Health and Safety Executive cannot cope with workload

The Health and Safety Executive (HSE) does not have sufficient resources to investigate its current case-load, a government investigation has reported.

The One death too many report into fatal injuries in the construction industry, commissioned by the Department for Work and Pensions (DWP) and published last week, revealed that the HSE in London does not have the resources to cope with its workload.

Any attempts to investigate more cases of health and safety breaches by the organisation as a whole would also require further funding and investigators, it says.

The construction industry union UCATT said the lack of resources has long been a problem and had hindered moves aimed at preventing workplace injuries and fatalities.

The report, by Rita Donaghy, former chair of conciliation service ACAS, said: “There are insufficient resources in London to carry out even the existing workload; this has been a problem for some years. The HSE should take steps to improve this situation.

“It is clear that the inspector resource had been allowed to slip below an acceptable level. HSE needs to deal effectively with the long-standing problem of inadequate numbers of inspectors in London.”

A spokesman for UCATT said: “[HSE’s lack of resources] is something which we have long raised. We are very concerned about it. It has had a big detriment on construction safety.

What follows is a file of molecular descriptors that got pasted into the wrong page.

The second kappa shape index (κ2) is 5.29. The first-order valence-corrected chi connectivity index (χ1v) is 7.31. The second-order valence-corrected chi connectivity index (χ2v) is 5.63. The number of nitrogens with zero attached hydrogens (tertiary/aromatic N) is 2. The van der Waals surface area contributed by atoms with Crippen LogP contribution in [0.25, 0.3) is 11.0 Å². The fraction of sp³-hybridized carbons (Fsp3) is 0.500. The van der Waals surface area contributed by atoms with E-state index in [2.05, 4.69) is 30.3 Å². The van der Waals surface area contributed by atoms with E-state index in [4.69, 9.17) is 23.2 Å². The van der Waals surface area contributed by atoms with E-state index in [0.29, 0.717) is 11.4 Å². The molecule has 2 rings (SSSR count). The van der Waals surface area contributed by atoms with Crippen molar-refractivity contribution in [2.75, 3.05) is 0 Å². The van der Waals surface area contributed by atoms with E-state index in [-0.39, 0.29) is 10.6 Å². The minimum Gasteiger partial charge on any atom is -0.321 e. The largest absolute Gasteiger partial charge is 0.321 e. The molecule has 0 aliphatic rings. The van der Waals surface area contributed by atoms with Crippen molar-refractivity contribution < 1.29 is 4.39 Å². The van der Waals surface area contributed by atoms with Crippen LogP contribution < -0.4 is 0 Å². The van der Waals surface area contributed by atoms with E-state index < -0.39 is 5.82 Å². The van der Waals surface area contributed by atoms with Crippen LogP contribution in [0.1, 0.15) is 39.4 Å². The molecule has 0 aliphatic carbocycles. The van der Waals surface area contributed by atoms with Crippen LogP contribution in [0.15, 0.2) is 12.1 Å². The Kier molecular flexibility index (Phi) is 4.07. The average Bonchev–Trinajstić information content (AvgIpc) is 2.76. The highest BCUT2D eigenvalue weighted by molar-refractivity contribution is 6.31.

“We are concerned about the low number of construction inspectors and the serious falls in enforcement activity, prosecutions and convictions. If the report is fully implemented then we will have a huge decrease in deaths in the industry.”

The report also recommended the Gangmasters Licensing Authority’s (GLA) jurisdiction be extended to cover the construction industry to ensure rigorous standards in working conditions were maintained.

This move has already been recommended by the Home Affairs Select Committee. The GLA currently monitors labourer providers in industries including agriculture, shellfish gathering and food packaging.

The HSE would not comment on the findings of the report. The DWP said it was considering all the recommendations in the report and would respond later in the year.

Official statistics recently showed the number of workplace deaths had dropped by 22% from the five year average, but this was attributed to reduced working hours during the recession.

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